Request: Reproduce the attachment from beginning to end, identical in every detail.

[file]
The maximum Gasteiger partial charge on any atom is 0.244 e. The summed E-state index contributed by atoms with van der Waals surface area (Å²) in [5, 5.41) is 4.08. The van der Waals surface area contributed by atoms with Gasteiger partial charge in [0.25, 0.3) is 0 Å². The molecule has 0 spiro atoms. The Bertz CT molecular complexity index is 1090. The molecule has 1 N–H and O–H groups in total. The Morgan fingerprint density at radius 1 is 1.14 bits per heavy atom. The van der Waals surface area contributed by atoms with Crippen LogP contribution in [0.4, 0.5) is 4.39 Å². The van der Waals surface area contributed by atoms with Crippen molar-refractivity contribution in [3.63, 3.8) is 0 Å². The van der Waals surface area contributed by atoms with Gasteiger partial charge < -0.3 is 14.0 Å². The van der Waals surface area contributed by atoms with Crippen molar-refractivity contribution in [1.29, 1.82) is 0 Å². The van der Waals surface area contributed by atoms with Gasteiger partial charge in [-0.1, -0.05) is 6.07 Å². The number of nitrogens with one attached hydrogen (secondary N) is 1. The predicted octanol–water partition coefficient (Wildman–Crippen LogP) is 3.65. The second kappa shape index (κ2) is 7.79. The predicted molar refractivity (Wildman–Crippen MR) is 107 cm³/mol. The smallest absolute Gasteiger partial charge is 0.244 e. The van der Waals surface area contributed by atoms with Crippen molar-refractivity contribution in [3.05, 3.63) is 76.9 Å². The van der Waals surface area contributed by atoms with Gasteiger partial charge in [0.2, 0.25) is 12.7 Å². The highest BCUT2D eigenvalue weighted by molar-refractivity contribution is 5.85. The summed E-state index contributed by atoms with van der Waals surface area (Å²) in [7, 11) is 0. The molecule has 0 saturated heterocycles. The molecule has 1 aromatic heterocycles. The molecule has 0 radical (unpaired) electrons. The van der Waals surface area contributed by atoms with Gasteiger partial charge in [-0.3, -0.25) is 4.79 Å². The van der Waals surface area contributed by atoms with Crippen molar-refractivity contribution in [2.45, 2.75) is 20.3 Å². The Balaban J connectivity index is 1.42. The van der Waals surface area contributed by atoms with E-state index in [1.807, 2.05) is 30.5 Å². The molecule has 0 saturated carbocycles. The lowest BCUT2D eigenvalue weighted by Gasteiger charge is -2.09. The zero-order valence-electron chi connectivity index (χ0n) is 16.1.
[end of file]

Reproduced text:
The maximum Gasteiger partial charge on any atom is 0.244 e. The summed E-state index contributed by atoms with van der Waals surface area (Å²) in [5, 5.41) is 4.08. The van der Waals surface area contributed by atoms with Gasteiger partial charge in [0.25, 0.3) is 0 Å². The molecule has 0 spiro atoms. The Bertz CT molecular complexity index is 1090. The molecule has 1 N–H and O–H groups in total. The Morgan fingerprint density at radius 1 is 1.14 bits per heavy atom. The van der Waals surface area contributed by atoms with Crippen LogP contribution in [0.4, 0.5) is 4.39 Å². The van der Waals surface area contributed by atoms with Crippen molar-refractivity contribution in [3.63, 3.8) is 0 Å². The van der Waals surface area contributed by atoms with Gasteiger partial charge < -0.3 is 14.0 Å². The van der Waals surface area contributed by atoms with Crippen molar-refractivity contribution in [1.29, 1.82) is 0 Å². The van der Waals surface area contributed by atoms with Gasteiger partial charge in [-0.1, -0.05) is 6.07 Å². The number of nitrogens with one attached hydrogen (secondary N) is 1. The predicted octanol–water partition coefficient (Wildman–Crippen LogP) is 3.65. The second kappa shape index (κ2) is 7.79. The predicted molar refractivity (Wildman–Crippen MR) is 107 cm³/mol. The smallest absolute Gasteiger partial charge is 0.244 e. The van der Waals surface area contributed by atoms with Crippen molar-refractivity contribution in [3.05, 3.63) is 76.9 Å². The van der Waals surface area contributed by atoms with Gasteiger partial charge in [0.2, 0.25) is 12.7 Å². The highest BCUT2D eigenvalue weighted by molar-refractivity contribution is 5.85. The summed E-state index contributed by atoms with van der Waals surface area (Å²) in [7, 11) is 0. The molecule has 0 saturated heterocycles. The molecule has 1 aromatic heterocycles. The molecule has 0 radical (unpaired) electrons. The van der Waals surface area contributed by atoms with Gasteiger partial charge in [-0.3, -0.25) is 4.79 Å². The van der Waals surface area contributed by atoms with Crippen molar-refractivity contribution in [2.45, 2.75) is 20.3 Å². The Balaban J connectivity index is 1.42. The van der Waals surface area contributed by atoms with E-state index in [1.807, 2.05) is 30.5 Å². The molecule has 0 saturated carbocycles. The lowest BCUT2D eigenvalue weighted by Gasteiger charge is -2.09. The zero-order valence-electron chi connectivity index (χ0n) is 16.1.